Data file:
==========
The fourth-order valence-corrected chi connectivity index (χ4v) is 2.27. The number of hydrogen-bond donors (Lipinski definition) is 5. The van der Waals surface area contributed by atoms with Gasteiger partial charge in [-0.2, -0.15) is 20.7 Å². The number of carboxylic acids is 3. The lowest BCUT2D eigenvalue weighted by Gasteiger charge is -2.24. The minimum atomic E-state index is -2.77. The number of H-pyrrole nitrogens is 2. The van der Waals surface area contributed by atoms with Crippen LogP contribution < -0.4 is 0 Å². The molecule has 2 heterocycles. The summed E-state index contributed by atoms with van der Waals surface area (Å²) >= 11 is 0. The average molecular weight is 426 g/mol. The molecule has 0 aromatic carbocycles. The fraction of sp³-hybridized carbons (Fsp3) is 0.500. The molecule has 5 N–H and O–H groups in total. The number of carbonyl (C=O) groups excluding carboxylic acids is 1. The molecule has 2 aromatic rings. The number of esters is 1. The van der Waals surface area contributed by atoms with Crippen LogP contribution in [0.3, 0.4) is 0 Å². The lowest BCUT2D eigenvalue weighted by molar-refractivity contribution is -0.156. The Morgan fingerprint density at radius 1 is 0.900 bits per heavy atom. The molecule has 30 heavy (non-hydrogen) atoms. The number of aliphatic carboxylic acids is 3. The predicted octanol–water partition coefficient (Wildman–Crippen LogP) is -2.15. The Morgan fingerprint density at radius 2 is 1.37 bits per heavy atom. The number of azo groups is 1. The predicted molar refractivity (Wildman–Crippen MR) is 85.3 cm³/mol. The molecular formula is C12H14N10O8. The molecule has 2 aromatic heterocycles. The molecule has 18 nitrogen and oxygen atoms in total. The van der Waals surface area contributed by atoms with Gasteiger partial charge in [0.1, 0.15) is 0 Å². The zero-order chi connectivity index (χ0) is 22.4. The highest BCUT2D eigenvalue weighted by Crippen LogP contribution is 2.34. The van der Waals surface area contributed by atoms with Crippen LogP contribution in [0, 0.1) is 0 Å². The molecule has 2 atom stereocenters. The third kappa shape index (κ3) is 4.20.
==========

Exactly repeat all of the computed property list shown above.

The fourth-order valence-corrected chi connectivity index (χ4v) is 2.27. The number of hydrogen-bond donors (Lipinski definition) is 5. The van der Waals surface area contributed by atoms with Gasteiger partial charge in [-0.2, -0.15) is 20.7 Å². The number of carboxylic acids is 3. The lowest BCUT2D eigenvalue weighted by Gasteiger charge is -2.24. The minimum atomic E-state index is -2.77. The number of H-pyrrole nitrogens is 2. The van der Waals surface area contributed by atoms with Crippen LogP contribution < -0.4 is 0 Å². The molecule has 2 heterocycles. The summed E-state index contributed by atoms with van der Waals surface area (Å²) >= 11 is 0. The average molecular weight is 426 g/mol. The molecule has 0 aromatic carbocycles. The fraction of sp³-hybridized carbons (Fsp3) is 0.500. The molecule has 5 N–H and O–H groups in total. The number of carbonyl (C=O) groups excluding carboxylic acids is 1. The molecule has 2 aromatic rings. The number of esters is 1. The van der Waals surface area contributed by atoms with Crippen LogP contribution in [0.3, 0.4) is 0 Å². The lowest BCUT2D eigenvalue weighted by molar-refractivity contribution is -0.156. The Morgan fingerprint density at radius 1 is 0.900 bits per heavy atom. The molecule has 30 heavy (non-hydrogen) atoms. The number of aliphatic carboxylic acids is 3. The predicted octanol–water partition coefficient (Wildman–Crippen LogP) is -2.15. The Morgan fingerprint density at radius 2 is 1.37 bits per heavy atom. The number of azo groups is 1. The predicted molar refractivity (Wildman–Crippen MR) is 85.3 cm³/mol. The molecular formula is C12H14N10O8. The molecule has 2 aromatic heterocycles. The molecule has 18 nitrogen and oxygen atoms in total. The van der Waals surface area contributed by atoms with Gasteiger partial charge in [0.1, 0.15) is 0 Å². The zero-order chi connectivity index (χ0) is 22.4. The highest BCUT2D eigenvalue weighted by Crippen LogP contribution is 2.34. The van der Waals surface area contributed by atoms with Crippen LogP contribution in [0, 0.1) is 0 Å². The molecule has 2 atom stereocenters. The third kappa shape index (κ3) is 4.20.